Emotions share biochemical and hormonal links with nervous, endocrine, immune and digestive systems.
We experience a variety of emotions throughout the day. Mostly, these emotions are transient in nature. But, when these emotions become intensely negative or are unremitting they can dramatically affect our biochemistry and behavior.
Certain brain areas and the presence of levels of different chemicals in your brain controls emotions. For example, if you’re in danger, your brain releases stress hormones that can initiate fight or flight reactions by flooding certain regions with the neurotransmitter epinephrine (adrenaline). When the danger subsides, your brain inhibits the stress response by sending out a calming signal in the form of chemicals.
A few of the Body chemicals and hormones that influence our emotions…
Hormones and Chemicals keep the body working normally. Listed are a few of them and how their balance affect the way our moods, emotions and stresses are triggered.
1/9. Estrogen – Female Reproduction and Positive Mood Hormone
Estrogen the primary sex hormone of women is released from Ovaries. Effect of estrogen on emotions is due to its ability to increase serotonin and endorphins; chemicals associated with positive mood states.
Estrogen is also the hormone linked to mood disruptions in women, as seen in premenstrual syndrome, premenstrual dysphoric disorder and postpartum depression.
Low estrogen levels are associated with depression, anxiety and mood swings. However, high estrogen levels can also wreck havoc with your system. So a right biochemical balance is essential for the well functioning steroid hormones system.
Estrogen helps in maintaining levels of serotonin, dopamine and norepinephrine by decreasing level of monoamine oxidase- the enzyme responsible for their deactivation.
2/9. Progesterone – Female Ovulation and Calming Hormone
Progesterone is a female sex hormone produced by a temporary gland within the ovaries called corpus luteum and plays a key role in reproduction. Our brain is highly responsive to progesterone concentrations. Insomnia, anxiety and migraine are commonly seen with imbalance of estrogen and progesterone.
Progesterone counterbalances the action of estrogen. While estrogen has an excitatory effect on brain, progesterone has calming effect.
Studies have shown that progesterone shows anxiolytic (anti-anxiety) effects by activating gamma-aminobutyric acid (GABA) receptors in the brain. GABA is an inhibitory neurotransmitter that assists in relaxation and sleep.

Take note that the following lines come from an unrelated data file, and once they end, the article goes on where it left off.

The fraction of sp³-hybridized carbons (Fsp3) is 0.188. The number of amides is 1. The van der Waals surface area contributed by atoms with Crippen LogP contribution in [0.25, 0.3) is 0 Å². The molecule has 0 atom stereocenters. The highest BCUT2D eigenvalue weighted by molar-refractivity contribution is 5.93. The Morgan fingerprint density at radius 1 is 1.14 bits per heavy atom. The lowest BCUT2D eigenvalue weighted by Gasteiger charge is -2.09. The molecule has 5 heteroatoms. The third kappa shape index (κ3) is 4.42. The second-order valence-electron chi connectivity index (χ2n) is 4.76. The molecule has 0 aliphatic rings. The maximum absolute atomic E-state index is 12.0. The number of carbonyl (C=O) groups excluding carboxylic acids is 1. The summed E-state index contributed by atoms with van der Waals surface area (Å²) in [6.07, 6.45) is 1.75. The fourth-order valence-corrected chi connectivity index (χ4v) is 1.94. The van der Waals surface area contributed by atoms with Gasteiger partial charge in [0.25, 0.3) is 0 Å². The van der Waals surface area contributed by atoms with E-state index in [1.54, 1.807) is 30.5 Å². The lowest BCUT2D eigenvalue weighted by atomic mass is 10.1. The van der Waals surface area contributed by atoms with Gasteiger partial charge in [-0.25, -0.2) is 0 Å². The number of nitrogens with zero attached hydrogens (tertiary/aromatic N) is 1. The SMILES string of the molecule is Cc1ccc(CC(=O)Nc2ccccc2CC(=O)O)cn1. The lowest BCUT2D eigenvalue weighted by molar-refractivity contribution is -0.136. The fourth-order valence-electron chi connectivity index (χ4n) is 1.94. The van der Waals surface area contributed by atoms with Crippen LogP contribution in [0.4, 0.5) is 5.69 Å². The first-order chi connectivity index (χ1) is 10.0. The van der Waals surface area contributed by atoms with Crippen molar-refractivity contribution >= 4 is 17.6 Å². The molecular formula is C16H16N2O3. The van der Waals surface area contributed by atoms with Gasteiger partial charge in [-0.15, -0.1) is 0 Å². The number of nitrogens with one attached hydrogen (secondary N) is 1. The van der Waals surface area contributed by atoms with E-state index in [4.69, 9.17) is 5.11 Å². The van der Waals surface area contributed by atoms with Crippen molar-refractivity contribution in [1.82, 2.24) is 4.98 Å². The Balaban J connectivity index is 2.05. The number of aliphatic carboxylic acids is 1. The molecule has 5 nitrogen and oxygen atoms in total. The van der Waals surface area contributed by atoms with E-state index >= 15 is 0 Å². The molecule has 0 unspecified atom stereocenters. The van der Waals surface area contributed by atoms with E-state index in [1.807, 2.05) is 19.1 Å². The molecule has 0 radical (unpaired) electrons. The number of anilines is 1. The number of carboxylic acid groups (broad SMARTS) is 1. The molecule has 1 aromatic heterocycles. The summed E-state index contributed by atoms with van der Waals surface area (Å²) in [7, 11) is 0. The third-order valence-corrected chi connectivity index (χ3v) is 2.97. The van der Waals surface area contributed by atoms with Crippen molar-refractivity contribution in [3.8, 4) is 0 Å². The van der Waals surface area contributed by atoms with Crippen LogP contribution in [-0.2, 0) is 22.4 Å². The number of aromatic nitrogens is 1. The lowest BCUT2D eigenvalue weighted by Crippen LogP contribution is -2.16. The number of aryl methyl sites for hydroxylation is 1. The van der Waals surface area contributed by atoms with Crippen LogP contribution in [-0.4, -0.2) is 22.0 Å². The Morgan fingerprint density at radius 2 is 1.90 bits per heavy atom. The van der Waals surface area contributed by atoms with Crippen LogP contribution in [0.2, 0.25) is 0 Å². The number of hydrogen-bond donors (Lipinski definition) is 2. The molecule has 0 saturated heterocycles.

3/9. Dopamine – Motivation and Reward Chemical
Dopamine is a neurotransmitter, released by hypothalamus and is involved in focus, attention, memory, drive, muscle control and ovulation. This hormone is also associated with alertness, memory, cognition, happiness and vigilance.
Low levels of dopamine in the body can result in depression, impulsivity, mood swings, attention deficit, cognitive issues, compulsive behavior, cravings, apathy and loss of satisfaction in life activities. It inhibits rational thinking as seen in schizophrenia.
Dopamine is important in brain’s reward system and elevations in its level can lead to addictive behavior, suspicious personality and possible paranoia.
There are no food sources that can provide dopamine directly, but consider taking foods rich in tyrosine and phenylalanine: the amino acids required to manufacture dopamine. Both of these amino acids are seen in protein rich foods like turkey, chicken, milk, cheese and eggs.
4/9. Serotonin- Happiness Hormone
It regulates wide range of physiological and biological functions including mood, arousal, aggression, thinking abilities and memory.
Excess of serotonin causes sedation, apathy and reduction in sexual drive, whereas deficiency of serotonin is associated with low mood, lack of will, poor appetite control, anxiety disorders, depression, social behavior and sexual problems. For more….
5/9. Acetylcholine – Information Processor Neurotransmitter
Acetylcholine is the primary neurotransmitter released from nerve endings in both central and peripheral nervous system. It is in charge of muscle movement, alertness, concentration and memory and when levels are optimal, mood is elevated, mind is focused and intelligence increased. But with the low levels learning, recall, ability to think clearly can plummet.